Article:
My process, so convoluted as it is, isn't designed to make my prose better, but to allow me the most time possible to demonstrate my points. Had I written HARRY POTTER, it wouldn't have been a coming-of-age tale that includes the triumph of Good over Evil, it would have been a railing against the fact that people are fscking bigots. Oh, yeah, and by the way, the dorky kid got the girl after all, so take that you Evil schmuck.

Not sure if I'm addressing what you wanted addressed. I hope so. It's been a long couple of days and my focus is wandering. Please feel free to yell, scream and holler if I didn't get to any point you wanted me to touch on.

~Serzen
Il en est des livres comme du feu de nos foyers; on va prendre ce feu chez son voisin, on l’allume chez soi, on le communique à d’autres, et il appartient à tous. --Voltaire
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Re: The Process

Postby NHWriter » 13 Feb 2010, 07:19

If you have a good idea, write it down. :)

The thing is, if I have a good idea and don't write it down, I will forget. If I then try to reconstruct that idea from the tidbits that are left, it will suck. So I either have to write it down or go a different direction. I don't actually forget the big stuff, but the little stuff that gives a story depth and nuance and sends chills up your back? Yeah, I can forget that and do, which is why I write it down.

I used to write by longhand as well. I have two composition books filled with all kinds of stories. None of them are finished. I would get to a point where the story was solid enough I felt comfortable typing them. Eventually, I accepted that I type a billion times faster than I write. With the acquisition of my Eee PC, typing is actually more convenient and easier than writing in a notebook. My Eee PC is smaller and only marginally heavier.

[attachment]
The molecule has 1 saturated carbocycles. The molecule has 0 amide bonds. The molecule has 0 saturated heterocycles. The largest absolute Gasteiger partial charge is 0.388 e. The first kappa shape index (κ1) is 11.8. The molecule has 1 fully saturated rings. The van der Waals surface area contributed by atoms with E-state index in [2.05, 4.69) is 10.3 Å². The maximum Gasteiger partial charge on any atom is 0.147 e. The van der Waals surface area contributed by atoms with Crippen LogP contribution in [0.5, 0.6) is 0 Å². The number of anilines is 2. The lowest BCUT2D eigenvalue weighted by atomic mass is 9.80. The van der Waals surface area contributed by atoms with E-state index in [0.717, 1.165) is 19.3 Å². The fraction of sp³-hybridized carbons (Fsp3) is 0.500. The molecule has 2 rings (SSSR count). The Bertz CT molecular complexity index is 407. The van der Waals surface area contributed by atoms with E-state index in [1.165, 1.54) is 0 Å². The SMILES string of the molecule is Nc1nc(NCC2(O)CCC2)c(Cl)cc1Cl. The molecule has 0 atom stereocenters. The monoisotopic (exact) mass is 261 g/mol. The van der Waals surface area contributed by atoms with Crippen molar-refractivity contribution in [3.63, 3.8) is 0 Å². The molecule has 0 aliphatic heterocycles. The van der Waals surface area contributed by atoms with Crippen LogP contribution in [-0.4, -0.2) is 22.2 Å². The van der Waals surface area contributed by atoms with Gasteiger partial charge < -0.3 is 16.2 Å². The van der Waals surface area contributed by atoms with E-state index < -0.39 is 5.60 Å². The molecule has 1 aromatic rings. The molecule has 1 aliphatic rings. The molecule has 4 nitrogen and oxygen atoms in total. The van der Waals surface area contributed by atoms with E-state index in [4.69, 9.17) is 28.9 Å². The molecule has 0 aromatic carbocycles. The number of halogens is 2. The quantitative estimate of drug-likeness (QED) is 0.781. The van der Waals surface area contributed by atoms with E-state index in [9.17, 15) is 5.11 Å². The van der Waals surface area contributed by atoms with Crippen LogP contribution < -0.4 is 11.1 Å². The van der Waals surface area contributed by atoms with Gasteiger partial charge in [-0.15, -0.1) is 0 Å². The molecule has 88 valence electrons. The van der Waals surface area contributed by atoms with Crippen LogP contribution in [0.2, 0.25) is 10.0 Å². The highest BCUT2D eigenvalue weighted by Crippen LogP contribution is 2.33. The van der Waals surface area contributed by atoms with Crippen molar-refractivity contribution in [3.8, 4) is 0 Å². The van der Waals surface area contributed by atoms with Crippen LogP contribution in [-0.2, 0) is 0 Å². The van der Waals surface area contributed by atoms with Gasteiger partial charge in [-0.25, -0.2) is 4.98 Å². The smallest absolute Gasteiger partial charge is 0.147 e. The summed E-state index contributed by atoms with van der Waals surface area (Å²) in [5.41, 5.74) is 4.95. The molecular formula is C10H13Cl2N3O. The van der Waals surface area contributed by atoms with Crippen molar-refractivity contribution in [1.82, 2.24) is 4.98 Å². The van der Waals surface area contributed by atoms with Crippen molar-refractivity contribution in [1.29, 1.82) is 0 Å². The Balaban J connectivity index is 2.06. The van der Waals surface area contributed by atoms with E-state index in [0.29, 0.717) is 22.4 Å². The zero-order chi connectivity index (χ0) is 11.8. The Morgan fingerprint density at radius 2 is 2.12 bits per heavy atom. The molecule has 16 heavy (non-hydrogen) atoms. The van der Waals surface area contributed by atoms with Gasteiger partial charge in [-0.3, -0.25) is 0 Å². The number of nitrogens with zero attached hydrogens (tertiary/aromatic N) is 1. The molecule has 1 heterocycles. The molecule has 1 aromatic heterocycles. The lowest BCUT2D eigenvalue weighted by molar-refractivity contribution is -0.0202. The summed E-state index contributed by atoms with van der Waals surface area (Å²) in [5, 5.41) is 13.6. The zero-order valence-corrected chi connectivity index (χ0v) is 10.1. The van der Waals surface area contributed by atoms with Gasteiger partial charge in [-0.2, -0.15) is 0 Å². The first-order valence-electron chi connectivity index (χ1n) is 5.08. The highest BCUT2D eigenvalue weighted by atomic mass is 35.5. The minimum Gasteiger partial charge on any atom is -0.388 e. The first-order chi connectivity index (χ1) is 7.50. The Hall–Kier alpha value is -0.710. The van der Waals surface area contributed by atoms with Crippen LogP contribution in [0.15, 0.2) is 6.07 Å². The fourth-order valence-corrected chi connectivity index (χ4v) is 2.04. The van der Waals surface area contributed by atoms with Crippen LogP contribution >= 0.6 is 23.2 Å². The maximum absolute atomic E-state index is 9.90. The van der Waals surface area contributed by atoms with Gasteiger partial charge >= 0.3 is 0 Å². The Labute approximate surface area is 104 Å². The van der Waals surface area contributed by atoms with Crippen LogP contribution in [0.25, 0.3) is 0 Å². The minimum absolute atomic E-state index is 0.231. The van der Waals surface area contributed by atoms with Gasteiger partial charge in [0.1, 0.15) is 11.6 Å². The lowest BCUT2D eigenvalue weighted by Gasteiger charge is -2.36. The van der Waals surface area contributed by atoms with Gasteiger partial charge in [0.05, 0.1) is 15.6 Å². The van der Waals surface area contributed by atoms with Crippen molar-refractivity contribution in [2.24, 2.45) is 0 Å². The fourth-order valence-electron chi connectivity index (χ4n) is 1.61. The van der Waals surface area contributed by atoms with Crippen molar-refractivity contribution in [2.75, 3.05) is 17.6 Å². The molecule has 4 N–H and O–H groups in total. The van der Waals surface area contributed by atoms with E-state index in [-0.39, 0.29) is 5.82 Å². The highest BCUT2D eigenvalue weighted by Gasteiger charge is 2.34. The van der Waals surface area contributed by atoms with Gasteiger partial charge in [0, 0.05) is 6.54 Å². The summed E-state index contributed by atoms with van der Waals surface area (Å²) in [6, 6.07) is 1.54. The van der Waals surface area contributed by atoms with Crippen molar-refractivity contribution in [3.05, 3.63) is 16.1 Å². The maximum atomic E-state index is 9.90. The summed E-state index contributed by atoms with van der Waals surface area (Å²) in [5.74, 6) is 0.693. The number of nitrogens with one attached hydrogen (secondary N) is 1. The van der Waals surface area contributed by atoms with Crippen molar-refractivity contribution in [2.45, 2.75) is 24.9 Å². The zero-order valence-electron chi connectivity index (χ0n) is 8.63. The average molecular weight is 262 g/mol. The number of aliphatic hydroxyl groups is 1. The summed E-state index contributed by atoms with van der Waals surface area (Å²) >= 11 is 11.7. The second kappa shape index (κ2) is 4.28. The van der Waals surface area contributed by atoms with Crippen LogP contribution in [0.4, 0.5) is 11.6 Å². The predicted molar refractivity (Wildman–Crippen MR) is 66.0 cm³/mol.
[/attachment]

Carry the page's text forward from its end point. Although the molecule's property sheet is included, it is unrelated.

Once I start, I do not revise until it's finished. If I've made a major error that has derailed the story or caused it to get stuck, I'll go back and fix what needs fixing. But I do not go back and polish until it's done. Otherwise I'd spend all my time polishing and never finish the damn story (something that has happened in the past).

I don't write well at home. Too many distractions. I sit at the counter of my favorite diner and on the train during my commute to work (not usually the subway, though, because there's not enough room). This gives me a minimum of two hours of writing every day. My goal is 2000 words. Lately I've been hitting 3000 and 4000 on my commute, which is very satisfying. I was five chapters to the end when I realized a serious mistake and have gone back to fix it. I think I have about 8-10 chapters left before I'm finished. Then revision can begin.